Scripture reading – Luke 18

We continue our study of the Gospel of Luke, but I remind you the chapter breaks in the four Gospels will not be as exacting as the historical timeline that led Jesus to His appointment with the Cross. That explanation is not meant to confuse you; but to remind you that the numbering of verses and chapters in your Bible have been added by translators and editors to assist students of the Scriptures in private study and public worship. For example, today’s Scripture reading is Luke 18 and chronicles Christ’s oft repeated prophecy of His arrest, suffering, death, and resurrection (18:31-34). A parallel record of Jesus’ journey to Jerusalem, and the prophecy of His betrayal, suffering, death, and resurrection is also recorded in Matthew 20:17-19.

Luke 18

Luke 18 opened with a principle on prayer followed by a parable that illustrated both the privilege, and power of persevering prayer.

The Duty of Prayer (18:1)

Jesus began His parable by saying, “men ought always to pray and not to faint” (18:1b). The word, “ought,” indicates prayer is a perpetual necessity. In essence, discouragement and weariness are never cause for neglecting prayer. In principle and practice, we are to persevere in prayer, and never grow discouraged or lose heart, because our answers are sent from the Lord. Be confident of this, God hears and answers prayer!

The Parable: A Widow’s Appeal to a Heartless Judge (18:2-5)

Following His exhortation to always pray, and not lose heart, Jesus illustrated the power of persistent prayer (18:2-5). He told a parable of a widow who petitioned a heartless judge for relief from her poverty, but the man neither feared God nor revered men (18:2).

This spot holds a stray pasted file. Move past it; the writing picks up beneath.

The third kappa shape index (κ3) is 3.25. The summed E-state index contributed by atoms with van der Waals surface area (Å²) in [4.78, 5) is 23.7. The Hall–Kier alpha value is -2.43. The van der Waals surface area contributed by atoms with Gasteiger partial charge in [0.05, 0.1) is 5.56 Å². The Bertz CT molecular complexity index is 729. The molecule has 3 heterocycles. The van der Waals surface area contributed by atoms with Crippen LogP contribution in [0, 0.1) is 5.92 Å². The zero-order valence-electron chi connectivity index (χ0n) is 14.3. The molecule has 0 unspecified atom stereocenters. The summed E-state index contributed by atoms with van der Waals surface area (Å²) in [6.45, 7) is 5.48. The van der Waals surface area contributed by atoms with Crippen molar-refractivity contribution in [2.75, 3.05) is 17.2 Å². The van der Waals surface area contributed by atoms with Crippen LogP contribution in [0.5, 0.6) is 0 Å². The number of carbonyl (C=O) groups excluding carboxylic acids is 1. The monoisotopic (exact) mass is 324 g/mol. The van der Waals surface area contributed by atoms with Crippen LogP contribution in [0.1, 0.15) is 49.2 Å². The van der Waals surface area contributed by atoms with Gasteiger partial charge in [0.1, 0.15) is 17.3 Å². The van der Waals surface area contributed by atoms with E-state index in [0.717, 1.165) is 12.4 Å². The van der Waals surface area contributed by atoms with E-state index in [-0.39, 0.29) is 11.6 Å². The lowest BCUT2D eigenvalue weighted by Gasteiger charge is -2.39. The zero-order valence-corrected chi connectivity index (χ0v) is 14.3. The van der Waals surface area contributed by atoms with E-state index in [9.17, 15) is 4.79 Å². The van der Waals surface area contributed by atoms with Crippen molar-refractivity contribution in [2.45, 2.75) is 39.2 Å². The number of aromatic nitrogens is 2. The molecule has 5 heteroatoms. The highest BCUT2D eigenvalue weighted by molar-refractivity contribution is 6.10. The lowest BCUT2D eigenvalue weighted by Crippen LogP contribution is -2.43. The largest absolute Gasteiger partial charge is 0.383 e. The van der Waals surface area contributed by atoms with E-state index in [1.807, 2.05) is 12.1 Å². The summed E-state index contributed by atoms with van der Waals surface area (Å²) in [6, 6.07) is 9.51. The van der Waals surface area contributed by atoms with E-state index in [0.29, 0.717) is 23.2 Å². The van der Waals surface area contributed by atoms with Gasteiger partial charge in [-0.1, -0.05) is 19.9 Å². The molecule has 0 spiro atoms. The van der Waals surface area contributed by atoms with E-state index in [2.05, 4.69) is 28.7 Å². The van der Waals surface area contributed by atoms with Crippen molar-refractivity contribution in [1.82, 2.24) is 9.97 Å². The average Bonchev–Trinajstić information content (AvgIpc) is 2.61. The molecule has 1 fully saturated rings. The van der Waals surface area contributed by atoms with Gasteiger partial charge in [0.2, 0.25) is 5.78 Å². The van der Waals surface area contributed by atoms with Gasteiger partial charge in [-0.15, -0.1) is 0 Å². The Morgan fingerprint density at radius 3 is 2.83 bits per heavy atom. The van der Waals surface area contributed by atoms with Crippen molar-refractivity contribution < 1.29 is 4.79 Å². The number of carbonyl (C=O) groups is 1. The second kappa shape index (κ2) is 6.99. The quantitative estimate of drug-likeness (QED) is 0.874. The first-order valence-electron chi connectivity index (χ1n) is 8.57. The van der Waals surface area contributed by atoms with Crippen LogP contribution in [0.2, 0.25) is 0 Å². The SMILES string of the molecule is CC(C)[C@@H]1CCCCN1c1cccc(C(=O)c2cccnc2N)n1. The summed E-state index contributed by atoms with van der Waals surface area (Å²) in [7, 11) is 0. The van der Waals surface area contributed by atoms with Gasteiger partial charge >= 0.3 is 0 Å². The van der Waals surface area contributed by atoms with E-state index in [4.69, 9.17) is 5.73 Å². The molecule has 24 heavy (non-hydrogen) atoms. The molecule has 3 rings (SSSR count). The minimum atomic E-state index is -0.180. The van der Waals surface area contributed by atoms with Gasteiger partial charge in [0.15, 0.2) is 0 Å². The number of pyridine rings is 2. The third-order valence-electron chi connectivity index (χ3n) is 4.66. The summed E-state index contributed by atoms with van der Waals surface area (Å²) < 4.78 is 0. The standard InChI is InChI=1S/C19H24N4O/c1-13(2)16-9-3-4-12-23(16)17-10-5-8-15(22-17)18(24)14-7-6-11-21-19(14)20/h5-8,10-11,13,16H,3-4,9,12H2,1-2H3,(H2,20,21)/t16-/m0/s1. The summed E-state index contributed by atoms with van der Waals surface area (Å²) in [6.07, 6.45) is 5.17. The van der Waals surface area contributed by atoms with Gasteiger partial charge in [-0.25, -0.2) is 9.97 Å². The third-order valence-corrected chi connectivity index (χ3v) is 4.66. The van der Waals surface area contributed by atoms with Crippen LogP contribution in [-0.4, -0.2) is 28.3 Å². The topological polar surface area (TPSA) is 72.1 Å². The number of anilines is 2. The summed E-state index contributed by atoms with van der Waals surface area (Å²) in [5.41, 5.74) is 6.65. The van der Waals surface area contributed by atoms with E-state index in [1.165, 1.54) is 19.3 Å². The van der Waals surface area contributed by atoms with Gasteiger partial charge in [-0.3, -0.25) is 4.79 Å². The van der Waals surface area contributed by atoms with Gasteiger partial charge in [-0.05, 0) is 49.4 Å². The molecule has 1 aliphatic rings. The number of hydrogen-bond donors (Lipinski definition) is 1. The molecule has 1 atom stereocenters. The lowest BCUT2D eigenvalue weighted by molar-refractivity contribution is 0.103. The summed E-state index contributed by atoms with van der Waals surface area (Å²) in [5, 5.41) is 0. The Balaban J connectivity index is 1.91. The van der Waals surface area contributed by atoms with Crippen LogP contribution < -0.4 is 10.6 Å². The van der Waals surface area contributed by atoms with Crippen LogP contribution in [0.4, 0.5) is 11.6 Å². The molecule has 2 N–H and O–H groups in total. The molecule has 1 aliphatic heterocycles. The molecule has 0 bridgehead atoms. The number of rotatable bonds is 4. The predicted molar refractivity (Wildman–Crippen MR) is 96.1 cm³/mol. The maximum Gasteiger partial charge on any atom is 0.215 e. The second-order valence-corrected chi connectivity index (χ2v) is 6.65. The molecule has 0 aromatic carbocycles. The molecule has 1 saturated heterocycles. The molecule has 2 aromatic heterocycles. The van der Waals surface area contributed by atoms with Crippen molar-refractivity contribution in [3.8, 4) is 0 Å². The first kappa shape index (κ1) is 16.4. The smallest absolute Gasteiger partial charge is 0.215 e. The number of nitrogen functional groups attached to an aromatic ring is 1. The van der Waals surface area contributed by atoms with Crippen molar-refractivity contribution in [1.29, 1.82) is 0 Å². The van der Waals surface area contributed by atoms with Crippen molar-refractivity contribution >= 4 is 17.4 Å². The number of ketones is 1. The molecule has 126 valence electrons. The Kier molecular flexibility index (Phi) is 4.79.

Widows in 1st century Israel were often poor, and relied on numerous sanctions for their care. Because some sons and daughters neglected the command, “Honor thy father and mother” (Exodus 20:12; Deuteronomy 5:16), widows would often fall to being dependent on charity. In Christ’s parable, the judge did not fear God’s judgment (18:2), and had little regard for his petitioners; in fact, he had even less concern for fairness or justice. Though tasked with a charge to dole out justice, such a judge would often be calloused, and spurious in matters of the law.

Though the identity of the widow’s “adversary” was not revealed (18:3), her perseverance in demanding of the judge her right to justice, was finally heeded when he succumbed to her endless appeals (18:4a). Admitting he was unmoved by a fear of God or man (18:4b), the judge nevertheless yielded to the widow’s demand, and reasoned: “Yet because this widow troubleth me, I will avenge her, lest by her continual coming she weary me” (18:5).

The Purpose and Application (18:6-8)

If a heartless, unjust, and wicked judge could be moved to justice and action by a poor widow’s appeal, imagine how much the heart of a loving God is moved by the persistent petitions of His people (18:7-8a). We have here a great promise: God hears the prayers of His people (“His own elect” – 18:7a), and in His season, exacts revenge against their enemies.

Closing thoughts – Will you pray, and trust the LORD to answer your prayer in due season? Will you commit to not “faint” or grow weary, believing God hears and answers prayers? Though your adversaries boast, be sure the LORD will answer prayer, and His judgment will fall upon your enemies “speedily,” and without warning (18:8a).

Heed the Widow’s Example, Don’t Lose Faith!

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Copyright © 2022 – Travis D. Smith

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